Why do you feel you are the best person for the job?

There are two considerations when voting in a judicial election. First, does the person have judicial temperament? I have the proper temperament to be a judge. I am level-headed and yet can be stern when necessary. Second, is the candidate qualified to be a judge? There is no question I am the most qualified person in this race. I have practiced criminal, family and abuse/neglect law for more than 30 years. I have been on the indigent defense panel in Boulder City Municipal Court since 1994. I am currently the Boulder City Drug Court defense attorney and have held that position for the last five years. Juvenile dependency is another area of practice for me. I have been on the Dependency Indigent Defense Panel since 2003. I have tried over 1,000 trials and preliminary hearings. I have also conducted hundreds of landlord/tenant disputes and Temporary Protective Order/Temporary Restraining Order hearings. I am also the Boulder City Municipal Court pro tem judge. In short, I have experience in all the types of cases in justice court for the entirety of my career. I have interviewed for and received seven endorsements, five from labor unions, one from a veterans’ group and one from the Nevada Republican Club. These groups agree that I am the most qualified for the position. For a complete list of accomplishments and endorsements please go to Tilman4judge.com.

For more than 50 years, the same person has held both the position of justice of the peace (Clark County/Boulder Township), and the position of Boulder City municipal judge (appointed by city council) If elected, do you expect to be appointed?

I don’t expect to be appointed to the Municipal Court position but it would make sense if I were. As the most qualified candidate and current pro tem Municipal Court judge and the Municipal Court Drug Court defense attorney for the last five years it would make for a smooth transition.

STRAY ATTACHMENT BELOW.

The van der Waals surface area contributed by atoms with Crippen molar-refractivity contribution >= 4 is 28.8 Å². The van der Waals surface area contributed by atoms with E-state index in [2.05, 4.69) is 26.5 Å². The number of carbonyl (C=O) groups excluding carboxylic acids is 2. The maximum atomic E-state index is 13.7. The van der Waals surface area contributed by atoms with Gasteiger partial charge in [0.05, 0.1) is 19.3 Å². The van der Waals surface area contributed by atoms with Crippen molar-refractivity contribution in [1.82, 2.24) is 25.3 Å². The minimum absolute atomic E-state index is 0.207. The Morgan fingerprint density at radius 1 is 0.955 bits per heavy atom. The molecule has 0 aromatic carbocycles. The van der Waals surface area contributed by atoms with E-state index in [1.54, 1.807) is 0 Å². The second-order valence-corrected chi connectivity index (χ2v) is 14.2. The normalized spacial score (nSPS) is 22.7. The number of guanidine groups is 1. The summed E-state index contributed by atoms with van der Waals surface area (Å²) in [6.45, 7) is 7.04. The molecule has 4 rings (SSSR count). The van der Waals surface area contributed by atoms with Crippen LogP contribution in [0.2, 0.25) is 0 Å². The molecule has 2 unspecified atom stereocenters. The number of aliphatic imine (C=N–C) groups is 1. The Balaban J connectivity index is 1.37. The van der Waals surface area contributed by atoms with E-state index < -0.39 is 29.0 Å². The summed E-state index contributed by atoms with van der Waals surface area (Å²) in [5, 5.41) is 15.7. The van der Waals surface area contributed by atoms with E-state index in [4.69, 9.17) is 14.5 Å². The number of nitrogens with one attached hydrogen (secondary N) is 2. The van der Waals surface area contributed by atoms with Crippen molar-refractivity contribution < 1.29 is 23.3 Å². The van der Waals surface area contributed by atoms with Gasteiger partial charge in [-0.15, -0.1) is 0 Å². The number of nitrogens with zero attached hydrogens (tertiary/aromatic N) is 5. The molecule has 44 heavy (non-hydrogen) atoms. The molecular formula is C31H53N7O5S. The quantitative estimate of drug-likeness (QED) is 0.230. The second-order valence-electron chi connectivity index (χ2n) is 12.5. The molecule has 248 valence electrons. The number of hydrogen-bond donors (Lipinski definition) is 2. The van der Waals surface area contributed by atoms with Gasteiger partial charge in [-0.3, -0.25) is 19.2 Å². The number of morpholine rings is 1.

Boulder City is a small community, as justice (and potentially judge), what would you do if a friend or family member comes before you?

If a family member or friend comes before me the Cannons of Judicial Ethics mandates that if any contested or litigated matter is before a judge in this scenario, that judge must recuse himself. I would have no problem doing so.

In the past decade, as drug addiction and overdose death rates have risen, the Drug Court has become increasingly important as a legal and recovery tool. How do you see the balance between meting the punishment on one hand and supporting rehabilitation on the other?

The Drug Court Program is very successful and this program gets people sober! I absolutely want the program to continue and thrive. I am a member of the National Academy of Drug Court Professionals (NADCP) and the model for the best approach between punishment (i.e. jail) and treatment is ever-changing. That is not to say being too harsh or lenient is the answer, rather there is a middle ground that must be pursued in Drug Court for the program to work. For the last five years I have worked in Drug Court as the defense attorney. The experience in this capacity is invaluable for a seamless transition from Judge Miller to myself being the judge.